Synergy is all about creating greater value than just the sum of the constituent parts, and this applies to your data as much as anything else.
Getting greater value from the data can be delivered through data integration, enriching each source with dimensions, facts, and attributes of the others. A classic case in the world of digital marketing would be integrating Web data with customer profile data or other offline data sources to build up a more complete picture of customer behavior across multiple touch points. How might these types of integrations be achieved and what does that mean for information consumers and analysts alike?
Data integration typically occurs on two levels – the macro level and the micro level.
Macro integration is the process of pulling the outputs of the various data systems together into one place so you can see relationships between different data sources. Excel is often the ultimate macro data integration tool. Legions of analysts all over the world spend hours pulling together spreadsheets from multiple data sources to provide a summary of what’s going on. Usually macro integration is where the data is brought together on an aggregated level and joined on some common attribute like time or geography. An example would be pulling traffic data from a Web analytics system and overlaying it with marketing data such as GRPs, impression levels, etc.
Micro data integration is when different data sources are integrated at a much more granular level, for example at the customer level. Often this has meant moving data from one system to another, developing some ETL (Extraction, Transformation, and Loading) processes to get the data into the right shape to connect it to the other data sources. Typically this is managed by the enterprise BI team, though analysts may be performing ad-hoc extractions to create datasets to do some analytics on, something that can be a slow and painful process. However, over the past couple of years we have seen the development of “data blending” to overcome some of those challenges.
Data blending is considered to be different from data integration in that the data is not integrated as a permanent data store but brought together by the analysts to address specific business issues. A number of technologies are now promoting data blending capabilities, such as Tableau, Alteryx, and Pentaho to name a few. These technologies create connections to a wide variety of data sources and allow the end user to create the “joins” between the different data streams. Those joins may be at a macro level or at a micro level depending on the attributes of the data itself.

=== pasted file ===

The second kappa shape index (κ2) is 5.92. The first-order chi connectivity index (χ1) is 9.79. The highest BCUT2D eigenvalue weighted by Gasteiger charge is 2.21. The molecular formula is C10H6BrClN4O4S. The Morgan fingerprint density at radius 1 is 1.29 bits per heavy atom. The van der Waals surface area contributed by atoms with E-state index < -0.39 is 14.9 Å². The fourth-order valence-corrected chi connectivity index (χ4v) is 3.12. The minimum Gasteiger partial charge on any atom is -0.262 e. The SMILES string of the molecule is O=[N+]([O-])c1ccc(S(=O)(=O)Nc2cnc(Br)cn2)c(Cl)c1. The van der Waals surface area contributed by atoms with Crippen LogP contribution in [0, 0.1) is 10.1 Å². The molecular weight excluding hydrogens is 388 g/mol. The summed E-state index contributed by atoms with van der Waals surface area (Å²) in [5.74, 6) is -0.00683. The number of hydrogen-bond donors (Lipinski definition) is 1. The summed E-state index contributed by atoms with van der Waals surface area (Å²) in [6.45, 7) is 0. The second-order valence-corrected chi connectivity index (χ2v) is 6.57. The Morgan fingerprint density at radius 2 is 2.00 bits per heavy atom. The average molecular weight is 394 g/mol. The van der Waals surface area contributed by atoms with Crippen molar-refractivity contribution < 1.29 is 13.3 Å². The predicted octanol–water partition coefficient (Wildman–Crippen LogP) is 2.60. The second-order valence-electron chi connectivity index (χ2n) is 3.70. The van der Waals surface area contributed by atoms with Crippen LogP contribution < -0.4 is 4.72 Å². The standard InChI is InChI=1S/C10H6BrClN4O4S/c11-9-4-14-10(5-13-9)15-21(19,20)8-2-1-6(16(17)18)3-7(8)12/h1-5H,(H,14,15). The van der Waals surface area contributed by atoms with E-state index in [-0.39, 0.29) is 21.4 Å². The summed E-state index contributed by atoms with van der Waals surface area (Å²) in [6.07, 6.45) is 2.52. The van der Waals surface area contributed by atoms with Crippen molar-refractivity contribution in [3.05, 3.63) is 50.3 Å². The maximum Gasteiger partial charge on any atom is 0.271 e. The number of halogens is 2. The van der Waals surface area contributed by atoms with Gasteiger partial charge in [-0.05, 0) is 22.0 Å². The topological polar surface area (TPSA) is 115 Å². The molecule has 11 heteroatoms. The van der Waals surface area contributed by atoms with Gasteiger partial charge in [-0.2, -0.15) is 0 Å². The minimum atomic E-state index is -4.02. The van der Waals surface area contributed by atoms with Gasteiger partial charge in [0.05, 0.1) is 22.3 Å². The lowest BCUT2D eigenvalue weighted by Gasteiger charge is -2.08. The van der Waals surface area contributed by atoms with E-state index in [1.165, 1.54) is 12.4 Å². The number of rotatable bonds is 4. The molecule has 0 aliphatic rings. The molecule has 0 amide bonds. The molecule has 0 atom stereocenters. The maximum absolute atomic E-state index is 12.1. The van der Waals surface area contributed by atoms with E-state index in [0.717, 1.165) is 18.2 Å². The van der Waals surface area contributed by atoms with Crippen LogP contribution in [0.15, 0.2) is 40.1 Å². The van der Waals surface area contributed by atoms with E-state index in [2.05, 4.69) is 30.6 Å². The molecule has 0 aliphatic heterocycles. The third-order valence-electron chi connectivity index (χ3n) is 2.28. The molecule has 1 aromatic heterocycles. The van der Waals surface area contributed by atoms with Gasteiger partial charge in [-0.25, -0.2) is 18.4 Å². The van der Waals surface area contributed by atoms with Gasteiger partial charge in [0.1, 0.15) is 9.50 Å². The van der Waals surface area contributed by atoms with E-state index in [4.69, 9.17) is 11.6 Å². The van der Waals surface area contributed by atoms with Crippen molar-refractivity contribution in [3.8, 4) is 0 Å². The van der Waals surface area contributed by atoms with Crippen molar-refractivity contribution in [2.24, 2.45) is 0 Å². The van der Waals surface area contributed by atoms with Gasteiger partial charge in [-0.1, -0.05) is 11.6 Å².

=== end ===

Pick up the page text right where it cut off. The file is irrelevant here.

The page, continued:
The perceived advantage of data blending is that the tools and processes are owned by the analysts rather than an enterprise BI function and all they need are the connections to the data sources. This potentially enables more speed and agility in the analysis process, as analysts are essentially sucking the data into their own system to do the manipulation there without the need to touch the underlying core systems.
System of Record
However, while data blending brings opportunities, it must also been seen in the context of an overall data integration strategy. Data blending technologies are different from data warehousing technologies in that they are not generally designed to be the system of record or the “single customer view.” While they can overcome some of the challenges found in changing or adapting cooperate systems, those cooperate systems are usually wrapped in a layer of data governance to ensure that the data integrity is of the highest order. One of the potential hitches in data blending approaches is ensuring that the blender understands the facets and the nuances of the data that they are mixing. What “customer” means in one database may not be what “customer” means in another!
Blend, Then Integrate
I think a really useful application of data blenders is for rapid prototyping of data integration projects. No one wants to wait for ages for their particular analytical dataset to get created, competing with the various priorities of the business. Data blending is way of getting to some results fast and also learning along the way about what value that particular integration of the data can deliver. That in itself can then be used to build the business case for a full-scale implementation.
Data integration issues are still often cited by marketers as one of their top challenges in creating better customer experiences, so whatever the approach, it’s now more imperative and potentially easier to get your data out of its silos and synergize!
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